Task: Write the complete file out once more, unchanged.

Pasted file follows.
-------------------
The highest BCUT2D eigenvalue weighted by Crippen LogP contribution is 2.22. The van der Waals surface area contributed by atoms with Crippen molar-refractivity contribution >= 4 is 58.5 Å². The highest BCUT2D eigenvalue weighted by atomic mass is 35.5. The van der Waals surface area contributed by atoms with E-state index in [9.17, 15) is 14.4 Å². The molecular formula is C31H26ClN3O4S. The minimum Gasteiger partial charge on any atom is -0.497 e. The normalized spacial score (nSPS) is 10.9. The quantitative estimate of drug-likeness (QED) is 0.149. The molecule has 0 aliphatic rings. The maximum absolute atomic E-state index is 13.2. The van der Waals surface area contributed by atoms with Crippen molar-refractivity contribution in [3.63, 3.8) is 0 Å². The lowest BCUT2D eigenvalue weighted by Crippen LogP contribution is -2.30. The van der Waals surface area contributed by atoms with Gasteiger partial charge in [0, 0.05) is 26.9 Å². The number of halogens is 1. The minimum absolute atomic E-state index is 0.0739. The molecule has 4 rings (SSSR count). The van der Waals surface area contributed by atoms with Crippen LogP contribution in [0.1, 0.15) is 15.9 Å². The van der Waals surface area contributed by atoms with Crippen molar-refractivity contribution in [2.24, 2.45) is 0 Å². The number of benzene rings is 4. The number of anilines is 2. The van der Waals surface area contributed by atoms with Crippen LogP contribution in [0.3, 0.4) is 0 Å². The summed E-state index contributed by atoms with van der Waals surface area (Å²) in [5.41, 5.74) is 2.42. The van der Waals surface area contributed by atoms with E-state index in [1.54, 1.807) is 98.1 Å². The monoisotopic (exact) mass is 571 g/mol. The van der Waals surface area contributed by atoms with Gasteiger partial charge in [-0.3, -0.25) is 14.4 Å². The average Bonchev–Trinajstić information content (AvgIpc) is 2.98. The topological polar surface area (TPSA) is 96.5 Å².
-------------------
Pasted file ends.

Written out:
The highest BCUT2D eigenvalue weighted by Crippen LogP contribution is 2.22. The van der Waals surface area contributed by atoms with Crippen molar-refractivity contribution >= 4 is 58.5 Å². The highest BCUT2D eigenvalue weighted by atomic mass is 35.5. The van der Waals surface area contributed by atoms with E-state index in [9.17, 15) is 14.4 Å². The molecular formula is C31H26ClN3O4S. The minimum Gasteiger partial charge on any atom is -0.497 e. The normalized spacial score (nSPS) is 10.9. The quantitative estimate of drug-likeness (QED) is 0.149. The molecule has 0 aliphatic rings. The maximum absolute atomic E-state index is 13.2. The van der Waals surface area contributed by atoms with Crippen molar-refractivity contribution in [3.63, 3.8) is 0 Å². The lowest BCUT2D eigenvalue weighted by Crippen LogP contribution is -2.30. The van der Waals surface area contributed by atoms with Gasteiger partial charge in [0, 0.05) is 26.9 Å². The number of halogens is 1. The minimum absolute atomic E-state index is 0.0739. The molecule has 4 rings (SSSR count). The van der Waals surface area contributed by atoms with Crippen LogP contribution in [0.1, 0.15) is 15.9 Å². The van der Waals surface area contributed by atoms with Crippen molar-refractivity contribution in [2.24, 2.45) is 0 Å². The number of benzene rings is 4. The number of anilines is 2. The van der Waals surface area contributed by atoms with Crippen LogP contribution in [0.3, 0.4) is 0 Å². The summed E-state index contributed by atoms with van der Waals surface area (Å²) in [5.41, 5.74) is 2.42. The van der Waals surface area contributed by atoms with E-state index in [1.54, 1.807) is 98.1 Å². The monoisotopic (exact) mass is 571 g/mol. The van der Waals surface area contributed by atoms with Gasteiger partial charge in [-0.3, -0.25) is 14.4 Å². The average Bonchev–Trinajstić information content (AvgIpc) is 2.98. The topological polar surface area (TPSA) is 96.5 Å².